The use of Show Lo and Rainie Yang also illustrated the power of the Key Opinion Leader (KOL)tourism australia ranie yang show lo melbourne 2012 web in tourism marketing to the Chinese audience. Whether online or offline and whether led by celebrities or by influential bloggers, mass opinion is a very key sales driver in China.
While these “opinions” are almost always paid opinions, the distrust of public information services and the prevalence of the internet make their impact impossible for any business to ignore.
 
*Pictured: Taiwanese stars Show Lo and Rainie Yang at Melbourne’s Flinders Station in Melbourne as part of Tourism Australia’s China social media campaign. (Tourism Australia)

And finally, something a little more mundane but of no small importance – providing UnionPay withdrawal points or payment options is greatly appreciated. UnionPay is the dominant bankcard in China by a country mile, and as a UnionPay cardholder myself, I can vouch for the fact that major Australian banks have been slow on the uptake. UnionPay cards are currently only accepted by National Australia Bank, although Commonwealth Bank is planning future acceptance. Aside from Duty Free shopping, retail uptake has also been slow, although David Jones recently announced that it would accept the Chinese national bankcard.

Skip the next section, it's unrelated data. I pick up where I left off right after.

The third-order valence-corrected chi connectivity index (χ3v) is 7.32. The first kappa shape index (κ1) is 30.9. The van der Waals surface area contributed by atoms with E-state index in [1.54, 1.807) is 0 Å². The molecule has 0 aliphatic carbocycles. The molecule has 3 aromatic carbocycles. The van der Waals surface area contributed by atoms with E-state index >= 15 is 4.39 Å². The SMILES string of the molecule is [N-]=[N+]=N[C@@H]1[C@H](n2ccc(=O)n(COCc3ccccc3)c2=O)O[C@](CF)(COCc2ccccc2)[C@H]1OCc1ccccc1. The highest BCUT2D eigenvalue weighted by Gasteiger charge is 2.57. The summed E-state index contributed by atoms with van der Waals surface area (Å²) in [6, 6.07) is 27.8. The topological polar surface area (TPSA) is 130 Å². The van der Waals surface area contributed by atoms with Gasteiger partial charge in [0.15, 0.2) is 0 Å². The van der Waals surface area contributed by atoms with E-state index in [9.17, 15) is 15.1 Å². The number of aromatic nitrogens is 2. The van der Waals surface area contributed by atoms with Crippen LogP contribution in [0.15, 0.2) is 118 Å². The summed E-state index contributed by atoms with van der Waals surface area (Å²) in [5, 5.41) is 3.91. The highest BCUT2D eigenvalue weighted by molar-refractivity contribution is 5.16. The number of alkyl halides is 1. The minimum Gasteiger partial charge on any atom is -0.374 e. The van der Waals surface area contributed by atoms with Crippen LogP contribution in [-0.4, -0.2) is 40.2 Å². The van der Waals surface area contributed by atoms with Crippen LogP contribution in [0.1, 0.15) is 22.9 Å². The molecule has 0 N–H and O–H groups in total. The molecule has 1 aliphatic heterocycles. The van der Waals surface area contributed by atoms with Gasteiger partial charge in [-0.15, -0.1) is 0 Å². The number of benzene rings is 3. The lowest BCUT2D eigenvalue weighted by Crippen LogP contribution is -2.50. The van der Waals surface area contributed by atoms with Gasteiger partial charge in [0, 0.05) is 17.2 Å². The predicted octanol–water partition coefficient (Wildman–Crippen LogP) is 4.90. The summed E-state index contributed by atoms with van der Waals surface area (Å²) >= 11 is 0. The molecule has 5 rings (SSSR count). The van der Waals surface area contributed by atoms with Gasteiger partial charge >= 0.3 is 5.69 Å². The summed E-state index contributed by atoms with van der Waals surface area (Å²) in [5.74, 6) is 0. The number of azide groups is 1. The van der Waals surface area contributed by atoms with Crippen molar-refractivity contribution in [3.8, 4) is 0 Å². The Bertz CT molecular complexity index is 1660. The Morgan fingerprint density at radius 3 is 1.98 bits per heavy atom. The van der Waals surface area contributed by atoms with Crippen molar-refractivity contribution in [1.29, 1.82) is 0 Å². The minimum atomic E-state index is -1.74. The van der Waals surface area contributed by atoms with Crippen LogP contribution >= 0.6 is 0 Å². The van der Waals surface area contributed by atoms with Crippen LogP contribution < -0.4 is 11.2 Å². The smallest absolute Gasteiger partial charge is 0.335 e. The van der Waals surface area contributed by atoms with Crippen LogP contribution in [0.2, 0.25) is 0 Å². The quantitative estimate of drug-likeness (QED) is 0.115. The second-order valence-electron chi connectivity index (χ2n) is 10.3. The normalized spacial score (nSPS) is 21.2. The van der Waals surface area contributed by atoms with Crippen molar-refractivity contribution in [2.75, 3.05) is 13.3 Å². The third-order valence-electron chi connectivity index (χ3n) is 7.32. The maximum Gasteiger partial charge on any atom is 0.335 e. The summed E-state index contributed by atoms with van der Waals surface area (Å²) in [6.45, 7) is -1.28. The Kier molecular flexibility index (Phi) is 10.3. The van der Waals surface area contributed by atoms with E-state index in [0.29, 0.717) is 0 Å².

Meanwhile back in Nanjing, Ding Jinhao’s parents aren’t too impressed. His father begged netizens to stop harassing his now 15 year-old son, while his mother told a local newspaper, “We want to apologise to the Egyptian people and to people who have paid attention to this case across China.” So while Chinese attitudes to behaviour abroad slowly change, so too must we. Chinese tourists will continue to come and Australian business needs to be ready.